And, realistically, he wasn't making the Twins rotation out of camp even had he stayed. Do the math: There's Scott Diamond, Vance Worley, Mike Pelfrey and Kevin Correia, all of whom will either be in the rotation or on the DL. Then there's the contenders on the 40-man roster — Kyle Gibson, Cole DeVries, Liam Hendriks — all of whom rank ahead of Deduno. 

Sunday, March 10, 2013

Pic of the Week

Mascot see, mascot do: The Pittsburgh Parrot and Lil Parrot
mimic the stretches Twins strength and conditioning
coordinator Perry Castellano is putting outfielder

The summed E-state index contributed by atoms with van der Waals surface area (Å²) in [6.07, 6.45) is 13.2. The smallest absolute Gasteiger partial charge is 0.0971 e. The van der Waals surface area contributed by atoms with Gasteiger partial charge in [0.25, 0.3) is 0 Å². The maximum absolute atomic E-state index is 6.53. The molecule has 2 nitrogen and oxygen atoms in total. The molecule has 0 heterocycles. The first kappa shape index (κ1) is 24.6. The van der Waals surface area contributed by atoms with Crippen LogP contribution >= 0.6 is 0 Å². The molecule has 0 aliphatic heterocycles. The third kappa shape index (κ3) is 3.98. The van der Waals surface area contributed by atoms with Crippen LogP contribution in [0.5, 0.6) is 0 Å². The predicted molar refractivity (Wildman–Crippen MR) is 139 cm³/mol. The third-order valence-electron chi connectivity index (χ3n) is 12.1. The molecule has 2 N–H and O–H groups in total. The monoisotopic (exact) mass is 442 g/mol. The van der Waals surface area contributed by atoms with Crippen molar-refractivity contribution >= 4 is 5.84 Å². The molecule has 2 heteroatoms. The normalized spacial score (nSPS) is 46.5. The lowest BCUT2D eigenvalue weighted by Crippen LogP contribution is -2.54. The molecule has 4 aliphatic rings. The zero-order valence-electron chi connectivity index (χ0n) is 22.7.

Darin Mastroianni through.

I had a different photo — two photos, really — set up for today, but this one came in Saturday afternoon and it was just too good to pass up. Maybe I'll use the others next week.

Saturday, March 9, 2013

The forgotten lefty

Rafael Perez had
shoulder surgery
after just 7.2 innings
last season.
Glen Perkins, the Twins closer, is in Arizona pitching for Team USA in the World Baseball Classic. Brian Duensing has been working in relief in the first couple weeks of Grapefruit League play; while the radio boys continue to talk about Duensing as a starting candidate, he hasn't been deployed that way yet, and I don't expect him to be. (He did, however, work two innings Friday night, a bit of a stretching-out.)

Perkins and Duensing in the pen, closer and LOOGY/setup respectively. Which leads to the questions: Will the Twins carry a third lefty? If so, who?